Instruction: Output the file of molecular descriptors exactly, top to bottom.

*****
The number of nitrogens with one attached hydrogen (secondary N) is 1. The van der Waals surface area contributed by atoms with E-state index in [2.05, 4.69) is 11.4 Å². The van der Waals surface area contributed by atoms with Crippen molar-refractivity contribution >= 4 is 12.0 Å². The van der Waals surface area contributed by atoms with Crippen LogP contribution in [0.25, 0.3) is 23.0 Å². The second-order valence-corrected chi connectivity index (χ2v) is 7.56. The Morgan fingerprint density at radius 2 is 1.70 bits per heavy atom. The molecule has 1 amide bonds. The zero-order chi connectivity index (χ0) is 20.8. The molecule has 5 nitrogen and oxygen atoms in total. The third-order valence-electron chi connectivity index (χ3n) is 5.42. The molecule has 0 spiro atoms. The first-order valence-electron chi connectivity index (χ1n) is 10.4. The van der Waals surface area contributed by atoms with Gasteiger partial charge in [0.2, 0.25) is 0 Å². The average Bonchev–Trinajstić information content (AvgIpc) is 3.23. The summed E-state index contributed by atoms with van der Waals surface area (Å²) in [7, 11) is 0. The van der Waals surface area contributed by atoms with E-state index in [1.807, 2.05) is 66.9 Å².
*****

The number of nitrogens with one attached hydrogen (secondary N) is 1. The van der Waals surface area contributed by atoms with E-state index in [2.05, 4.69) is 11.4 Å². The van der Waals surface area contributed by atoms with Crippen molar-refractivity contribution >= 4 is 12.0 Å². The van der Waals surface area contributed by atoms with Crippen LogP contribution in [0.25, 0.3) is 23.0 Å². The second-order valence-corrected chi connectivity index (χ2v) is 7.56. The Morgan fingerprint density at radius 2 is 1.70 bits per heavy atom. The molecule has 1 amide bonds. The zero-order chi connectivity index (χ0) is 20.8. The molecule has 5 nitrogen and oxygen atoms in total. The third-order valence-electron chi connectivity index (χ3n) is 5.42. The molecule has 0 spiro atoms. The first-order valence-electron chi connectivity index (χ1n) is 10.4. The van der Waals surface area contributed by atoms with Gasteiger partial charge in [0.2, 0.25) is 0 Å². The average Bonchev–Trinajstić information content (AvgIpc) is 3.23. The summed E-state index contributed by atoms with van der Waals surface area (Å²) in [7, 11) is 0. The van der Waals surface area contributed by atoms with E-state index in [1.807, 2.05) is 66.9 Å².